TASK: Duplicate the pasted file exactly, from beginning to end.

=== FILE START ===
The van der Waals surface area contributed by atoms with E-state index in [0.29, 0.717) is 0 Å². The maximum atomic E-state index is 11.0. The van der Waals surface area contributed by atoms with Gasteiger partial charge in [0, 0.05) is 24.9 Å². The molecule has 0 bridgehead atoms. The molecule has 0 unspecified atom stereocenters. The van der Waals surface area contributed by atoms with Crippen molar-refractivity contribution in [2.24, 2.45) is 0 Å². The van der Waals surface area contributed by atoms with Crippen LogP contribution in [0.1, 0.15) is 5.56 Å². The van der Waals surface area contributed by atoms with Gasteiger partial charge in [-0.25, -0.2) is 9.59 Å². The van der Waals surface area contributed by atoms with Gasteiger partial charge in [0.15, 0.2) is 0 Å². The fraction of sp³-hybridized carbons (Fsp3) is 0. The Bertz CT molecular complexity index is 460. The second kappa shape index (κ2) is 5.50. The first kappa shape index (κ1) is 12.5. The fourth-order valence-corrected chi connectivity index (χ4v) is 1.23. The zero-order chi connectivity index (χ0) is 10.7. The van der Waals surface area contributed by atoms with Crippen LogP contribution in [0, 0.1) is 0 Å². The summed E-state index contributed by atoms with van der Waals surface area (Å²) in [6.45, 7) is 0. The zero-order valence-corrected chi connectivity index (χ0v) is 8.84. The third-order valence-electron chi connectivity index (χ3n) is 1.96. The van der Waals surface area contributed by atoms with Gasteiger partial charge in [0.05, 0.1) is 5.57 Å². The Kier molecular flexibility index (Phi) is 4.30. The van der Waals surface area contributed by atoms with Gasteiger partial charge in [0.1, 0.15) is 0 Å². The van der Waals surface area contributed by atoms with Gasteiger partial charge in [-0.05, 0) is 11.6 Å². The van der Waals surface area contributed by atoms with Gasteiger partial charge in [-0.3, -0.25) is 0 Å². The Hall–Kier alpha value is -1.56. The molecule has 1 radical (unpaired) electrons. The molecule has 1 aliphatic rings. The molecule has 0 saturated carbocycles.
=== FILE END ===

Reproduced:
The van der Waals surface area contributed by atoms with E-state index in [0.29, 0.717) is 0 Å². The maximum atomic E-state index is 11.0. The van der Waals surface area contributed by atoms with Gasteiger partial charge in [0, 0.05) is 24.9 Å². The molecule has 0 bridgehead atoms. The molecule has 0 unspecified atom stereocenters. The van der Waals surface area contributed by atoms with Crippen molar-refractivity contribution in [2.24, 2.45) is 0 Å². The van der Waals surface area contributed by atoms with Crippen LogP contribution in [0.1, 0.15) is 5.56 Å². The van der Waals surface area contributed by atoms with Gasteiger partial charge in [-0.25, -0.2) is 9.59 Å². The van der Waals surface area contributed by atoms with Gasteiger partial charge in [0.15, 0.2) is 0 Å². The fraction of sp³-hybridized carbons (Fsp3) is 0. The Bertz CT molecular complexity index is 460. The second kappa shape index (κ2) is 5.50. The first kappa shape index (κ1) is 12.5. The fourth-order valence-corrected chi connectivity index (χ4v) is 1.23. The zero-order chi connectivity index (χ0) is 10.7. The van der Waals surface area contributed by atoms with Crippen LogP contribution in [0, 0.1) is 0 Å². The summed E-state index contributed by atoms with van der Waals surface area (Å²) in [6.45, 7) is 0. The zero-order valence-corrected chi connectivity index (χ0v) is 8.84. The third-order valence-electron chi connectivity index (χ3n) is 1.96. The van der Waals surface area contributed by atoms with Gasteiger partial charge in [0.05, 0.1) is 5.57 Å². The Kier molecular flexibility index (Phi) is 4.30. The van der Waals surface area contributed by atoms with Gasteiger partial charge in [0.1, 0.15) is 0 Å². The van der Waals surface area contributed by atoms with Gasteiger partial charge in [-0.05, 0) is 11.6 Å². The van der Waals surface area contributed by atoms with Gasteiger partial charge in [-0.3, -0.25) is 0 Å². The Hall–Kier alpha value is -1.56. The molecule has 1 radical (unpaired) electrons. The molecule has 1 aliphatic rings. The molecule has 0 saturated carbocycles.